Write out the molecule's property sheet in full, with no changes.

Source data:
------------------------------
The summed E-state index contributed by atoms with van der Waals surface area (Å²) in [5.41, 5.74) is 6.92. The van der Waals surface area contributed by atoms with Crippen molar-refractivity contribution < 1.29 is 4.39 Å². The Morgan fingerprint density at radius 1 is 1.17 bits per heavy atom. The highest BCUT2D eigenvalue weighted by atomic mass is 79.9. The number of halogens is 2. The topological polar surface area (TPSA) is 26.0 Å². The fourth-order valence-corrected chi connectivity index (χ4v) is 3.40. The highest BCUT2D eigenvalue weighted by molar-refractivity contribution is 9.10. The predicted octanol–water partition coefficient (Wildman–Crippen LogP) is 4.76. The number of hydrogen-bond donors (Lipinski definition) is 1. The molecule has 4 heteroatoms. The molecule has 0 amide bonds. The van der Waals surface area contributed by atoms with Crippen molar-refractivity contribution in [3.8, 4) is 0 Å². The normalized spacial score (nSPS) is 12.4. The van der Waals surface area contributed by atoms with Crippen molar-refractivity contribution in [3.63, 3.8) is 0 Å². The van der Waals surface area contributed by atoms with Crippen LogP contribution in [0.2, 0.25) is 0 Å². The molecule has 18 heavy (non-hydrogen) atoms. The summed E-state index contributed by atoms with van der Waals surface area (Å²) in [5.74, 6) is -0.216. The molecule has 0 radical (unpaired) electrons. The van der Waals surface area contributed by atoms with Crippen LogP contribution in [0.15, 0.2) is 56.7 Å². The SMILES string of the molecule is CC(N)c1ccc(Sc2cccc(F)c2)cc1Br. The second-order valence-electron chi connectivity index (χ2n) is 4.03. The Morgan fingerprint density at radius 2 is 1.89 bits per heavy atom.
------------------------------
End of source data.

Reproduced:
The summed E-state index contributed by atoms with van der Waals surface area (Å²) in [5.41, 5.74) is 6.92. The van der Waals surface area contributed by atoms with Crippen molar-refractivity contribution < 1.29 is 4.39 Å². The Morgan fingerprint density at radius 1 is 1.17 bits per heavy atom. The highest BCUT2D eigenvalue weighted by atomic mass is 79.9. The number of halogens is 2. The topological polar surface area (TPSA) is 26.0 Å². The fourth-order valence-corrected chi connectivity index (χ4v) is 3.40. The highest BCUT2D eigenvalue weighted by molar-refractivity contribution is 9.10. The predicted octanol–water partition coefficient (Wildman–Crippen LogP) is 4.76. The number of hydrogen-bond donors (Lipinski definition) is 1. The molecule has 4 heteroatoms. The molecule has 0 amide bonds. The van der Waals surface area contributed by atoms with Crippen molar-refractivity contribution in [3.8, 4) is 0 Å². The normalized spacial score (nSPS) is 12.4. The van der Waals surface area contributed by atoms with Crippen molar-refractivity contribution in [3.63, 3.8) is 0 Å². The van der Waals surface area contributed by atoms with Crippen LogP contribution in [0.2, 0.25) is 0 Å². The molecule has 18 heavy (non-hydrogen) atoms. The summed E-state index contributed by atoms with van der Waals surface area (Å²) in [5.74, 6) is -0.216. The molecule has 0 radical (unpaired) electrons. The van der Waals surface area contributed by atoms with Crippen LogP contribution in [0.15, 0.2) is 56.7 Å². The SMILES string of the molecule is CC(N)c1ccc(Sc2cccc(F)c2)cc1Br. The second-order valence-electron chi connectivity index (χ2n) is 4.03. The Morgan fingerprint density at radius 2 is 1.89 bits per heavy atom.